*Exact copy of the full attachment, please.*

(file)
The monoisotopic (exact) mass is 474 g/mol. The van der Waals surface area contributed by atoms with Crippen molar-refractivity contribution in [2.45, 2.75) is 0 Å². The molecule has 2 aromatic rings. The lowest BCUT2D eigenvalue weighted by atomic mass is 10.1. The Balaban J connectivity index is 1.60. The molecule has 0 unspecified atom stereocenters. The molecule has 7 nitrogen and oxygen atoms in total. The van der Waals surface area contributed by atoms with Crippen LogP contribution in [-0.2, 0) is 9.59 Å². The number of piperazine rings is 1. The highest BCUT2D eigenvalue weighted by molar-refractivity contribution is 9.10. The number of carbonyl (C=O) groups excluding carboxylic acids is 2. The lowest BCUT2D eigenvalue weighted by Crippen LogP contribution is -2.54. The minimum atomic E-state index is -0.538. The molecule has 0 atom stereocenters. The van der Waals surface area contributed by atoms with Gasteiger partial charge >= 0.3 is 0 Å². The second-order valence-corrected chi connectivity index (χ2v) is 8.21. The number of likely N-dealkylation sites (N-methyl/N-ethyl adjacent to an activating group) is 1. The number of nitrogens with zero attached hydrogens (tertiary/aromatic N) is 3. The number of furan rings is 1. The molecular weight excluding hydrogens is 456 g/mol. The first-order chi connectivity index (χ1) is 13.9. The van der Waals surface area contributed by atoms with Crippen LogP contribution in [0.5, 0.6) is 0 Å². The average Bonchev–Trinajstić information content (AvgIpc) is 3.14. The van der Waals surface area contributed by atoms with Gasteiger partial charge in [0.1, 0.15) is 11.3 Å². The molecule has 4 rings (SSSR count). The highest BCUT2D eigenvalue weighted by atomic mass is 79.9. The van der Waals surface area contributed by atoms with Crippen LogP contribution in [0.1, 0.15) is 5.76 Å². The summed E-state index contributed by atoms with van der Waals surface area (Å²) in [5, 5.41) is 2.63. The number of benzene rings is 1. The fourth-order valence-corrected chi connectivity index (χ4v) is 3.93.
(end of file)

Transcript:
The monoisotopic (exact) mass is 474 g/mol. The van der Waals surface area contributed by atoms with Crippen molar-refractivity contribution in [2.45, 2.75) is 0 Å². The molecule has 2 aromatic rings. The lowest BCUT2D eigenvalue weighted by atomic mass is 10.1. The Balaban J connectivity index is 1.60. The molecule has 0 unspecified atom stereocenters. The molecule has 7 nitrogen and oxygen atoms in total. The van der Waals surface area contributed by atoms with Crippen LogP contribution in [-0.2, 0) is 9.59 Å². The number of piperazine rings is 1. The highest BCUT2D eigenvalue weighted by molar-refractivity contribution is 9.10. The number of carbonyl (C=O) groups excluding carboxylic acids is 2. The lowest BCUT2D eigenvalue weighted by Crippen LogP contribution is -2.54. The minimum atomic E-state index is -0.538. The molecule has 0 atom stereocenters. The van der Waals surface area contributed by atoms with Gasteiger partial charge >= 0.3 is 0 Å². The second-order valence-corrected chi connectivity index (χ2v) is 8.21. The number of likely N-dealkylation sites (N-methyl/N-ethyl adjacent to an activating group) is 1. The number of nitrogens with zero attached hydrogens (tertiary/aromatic N) is 3. The number of furan rings is 1. The molecular weight excluding hydrogens is 456 g/mol. The first-order chi connectivity index (χ1) is 13.9. The van der Waals surface area contributed by atoms with Crippen LogP contribution in [0.5, 0.6) is 0 Å². The average Bonchev–Trinajstić information content (AvgIpc) is 3.14. The van der Waals surface area contributed by atoms with Gasteiger partial charge in [0.1, 0.15) is 11.3 Å². The molecule has 4 rings (SSSR count). The highest BCUT2D eigenvalue weighted by atomic mass is 79.9. The van der Waals surface area contributed by atoms with Crippen LogP contribution in [0.1, 0.15) is 5.76 Å². The summed E-state index contributed by atoms with van der Waals surface area (Å²) in [5, 5.41) is 2.63. The number of benzene rings is 1. The fourth-order valence-corrected chi connectivity index (χ4v) is 3.93.